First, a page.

Here are a couple of pics from three days ago.

    Attached Files:

  16. Everything seems to be coming along wonderfully. The temps are a little lower than I would like (mainly at night) but I ought to get a little purple out of those Afghans and the White Widows are doing fantastic! I would like to get my humidity down a bit and am working on it. It hovers at around sixty percent - sometimes higher!

    Anyway, the only drawback so far I see regarding my use of bee pollen as a soil additive is that where it sits atop the soil in any small clumps, it gathers mold. Of course, if my RH was as low as it should be then that might not be the case.

    I think I will start mixing it into my guano teas. Here is an update, these pics being taken on day 38 of 12/12.

    Attached Files:

  17. Anyone care to guess a yield? The first shot is of the Afghan that you can see at the back of the tent. Its two main stalks have grown so tall they are going to finish above the lights. I tied them back because they get kind of hot since I have to schedule them to go off for a few minutes every now and then so the heat will actually get up around 75 during the day.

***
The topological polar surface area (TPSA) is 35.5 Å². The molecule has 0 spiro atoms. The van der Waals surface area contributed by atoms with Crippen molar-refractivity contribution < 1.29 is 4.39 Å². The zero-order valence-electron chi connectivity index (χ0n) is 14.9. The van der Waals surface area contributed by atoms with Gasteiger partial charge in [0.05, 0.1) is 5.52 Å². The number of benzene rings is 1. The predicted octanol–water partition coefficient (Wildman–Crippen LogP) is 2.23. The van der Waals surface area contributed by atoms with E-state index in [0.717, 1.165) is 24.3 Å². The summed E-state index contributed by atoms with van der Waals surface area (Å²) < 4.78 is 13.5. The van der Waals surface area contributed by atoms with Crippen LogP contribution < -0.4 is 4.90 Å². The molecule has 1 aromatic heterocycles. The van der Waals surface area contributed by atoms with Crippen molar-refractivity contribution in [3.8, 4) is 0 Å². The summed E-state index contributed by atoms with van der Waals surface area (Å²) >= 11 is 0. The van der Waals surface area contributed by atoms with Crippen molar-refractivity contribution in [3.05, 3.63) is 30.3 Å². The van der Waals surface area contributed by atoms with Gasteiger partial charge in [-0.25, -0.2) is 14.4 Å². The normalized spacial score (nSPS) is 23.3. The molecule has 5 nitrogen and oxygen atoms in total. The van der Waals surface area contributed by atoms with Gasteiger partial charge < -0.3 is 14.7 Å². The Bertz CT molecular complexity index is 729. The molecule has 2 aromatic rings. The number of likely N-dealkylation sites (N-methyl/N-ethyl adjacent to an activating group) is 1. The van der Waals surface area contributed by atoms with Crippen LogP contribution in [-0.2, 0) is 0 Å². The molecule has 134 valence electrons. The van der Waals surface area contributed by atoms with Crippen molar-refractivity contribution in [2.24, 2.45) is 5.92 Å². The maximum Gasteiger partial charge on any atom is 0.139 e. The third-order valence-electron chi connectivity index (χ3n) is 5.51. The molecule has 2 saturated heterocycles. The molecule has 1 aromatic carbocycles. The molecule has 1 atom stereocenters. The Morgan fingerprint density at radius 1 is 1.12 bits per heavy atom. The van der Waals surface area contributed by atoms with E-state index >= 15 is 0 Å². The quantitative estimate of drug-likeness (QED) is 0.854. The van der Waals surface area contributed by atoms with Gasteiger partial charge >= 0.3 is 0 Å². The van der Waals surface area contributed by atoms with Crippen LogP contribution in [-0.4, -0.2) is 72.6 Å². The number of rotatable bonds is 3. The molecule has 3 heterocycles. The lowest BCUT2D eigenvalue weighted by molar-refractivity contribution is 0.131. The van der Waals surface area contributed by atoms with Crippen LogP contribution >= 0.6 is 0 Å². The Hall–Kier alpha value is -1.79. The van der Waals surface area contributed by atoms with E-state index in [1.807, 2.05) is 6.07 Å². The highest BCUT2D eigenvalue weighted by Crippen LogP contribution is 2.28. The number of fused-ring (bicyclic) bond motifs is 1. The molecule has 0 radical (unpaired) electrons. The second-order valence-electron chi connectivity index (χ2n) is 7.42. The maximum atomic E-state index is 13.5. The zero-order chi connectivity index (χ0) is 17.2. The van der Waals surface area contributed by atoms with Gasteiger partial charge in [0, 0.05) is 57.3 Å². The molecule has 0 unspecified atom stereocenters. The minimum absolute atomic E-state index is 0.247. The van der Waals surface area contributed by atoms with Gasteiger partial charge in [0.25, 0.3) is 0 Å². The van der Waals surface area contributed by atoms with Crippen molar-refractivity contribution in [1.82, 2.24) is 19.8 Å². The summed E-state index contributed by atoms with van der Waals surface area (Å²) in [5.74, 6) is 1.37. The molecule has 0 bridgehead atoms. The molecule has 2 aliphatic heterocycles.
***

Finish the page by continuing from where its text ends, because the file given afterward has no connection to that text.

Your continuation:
The second two shots are of the White Widow which you can see again in the last shot - lower left. It's actually on a milk crate. On the lower right is a much smaller Hindu Kush but all are on the same day of 12/12.
  18. Well, i have been giving the plants a teaspoon or so on top of the soil every couple of weeks and so far so good but I have inadvertently subjected many of my plants to heat stress and I am afraid this will taint the experiment

    I will keep readers updated anyway as I intend to experiment with bee pollen for the foreseeable future.